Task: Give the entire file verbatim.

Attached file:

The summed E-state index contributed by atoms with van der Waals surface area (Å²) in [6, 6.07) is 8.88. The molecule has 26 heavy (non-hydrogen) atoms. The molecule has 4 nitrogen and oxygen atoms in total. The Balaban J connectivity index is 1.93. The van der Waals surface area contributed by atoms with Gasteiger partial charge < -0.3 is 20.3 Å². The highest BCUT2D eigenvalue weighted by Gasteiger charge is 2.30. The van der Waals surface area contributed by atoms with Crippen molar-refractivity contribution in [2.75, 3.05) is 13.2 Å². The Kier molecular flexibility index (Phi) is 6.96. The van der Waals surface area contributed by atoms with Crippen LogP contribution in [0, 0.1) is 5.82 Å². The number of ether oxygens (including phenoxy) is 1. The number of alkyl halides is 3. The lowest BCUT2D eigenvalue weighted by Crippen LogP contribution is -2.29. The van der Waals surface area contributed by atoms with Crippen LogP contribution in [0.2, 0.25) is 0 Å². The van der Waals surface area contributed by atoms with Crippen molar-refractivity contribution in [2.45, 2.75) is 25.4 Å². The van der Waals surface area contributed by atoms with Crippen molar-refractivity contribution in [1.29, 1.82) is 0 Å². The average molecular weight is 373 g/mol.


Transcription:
The summed E-state index contributed by atoms with van der Waals surface area (Å²) in [6, 6.07) is 8.88. The molecule has 26 heavy (non-hydrogen) atoms. The molecule has 4 nitrogen and oxygen atoms in total. The Balaban J connectivity index is 1.93. The van der Waals surface area contributed by atoms with Gasteiger partial charge < -0.3 is 20.3 Å². The highest BCUT2D eigenvalue weighted by Gasteiger charge is 2.30. The van der Waals surface area contributed by atoms with Crippen molar-refractivity contribution in [2.75, 3.05) is 13.2 Å². The Kier molecular flexibility index (Phi) is 6.96. The van der Waals surface area contributed by atoms with Crippen LogP contribution in [0, 0.1) is 5.82 Å². The number of ether oxygens (including phenoxy) is 1. The number of alkyl halides is 3. The lowest BCUT2D eigenvalue weighted by Crippen LogP contribution is -2.29. The van der Waals surface area contributed by atoms with Crippen LogP contribution in [0.2, 0.25) is 0 Å². The van der Waals surface area contributed by atoms with Crippen molar-refractivity contribution in [2.45, 2.75) is 25.4 Å². The van der Waals surface area contributed by atoms with Crippen molar-refractivity contribution in [1.29, 1.82) is 0 Å². The average molecular weight is 373 g/mol.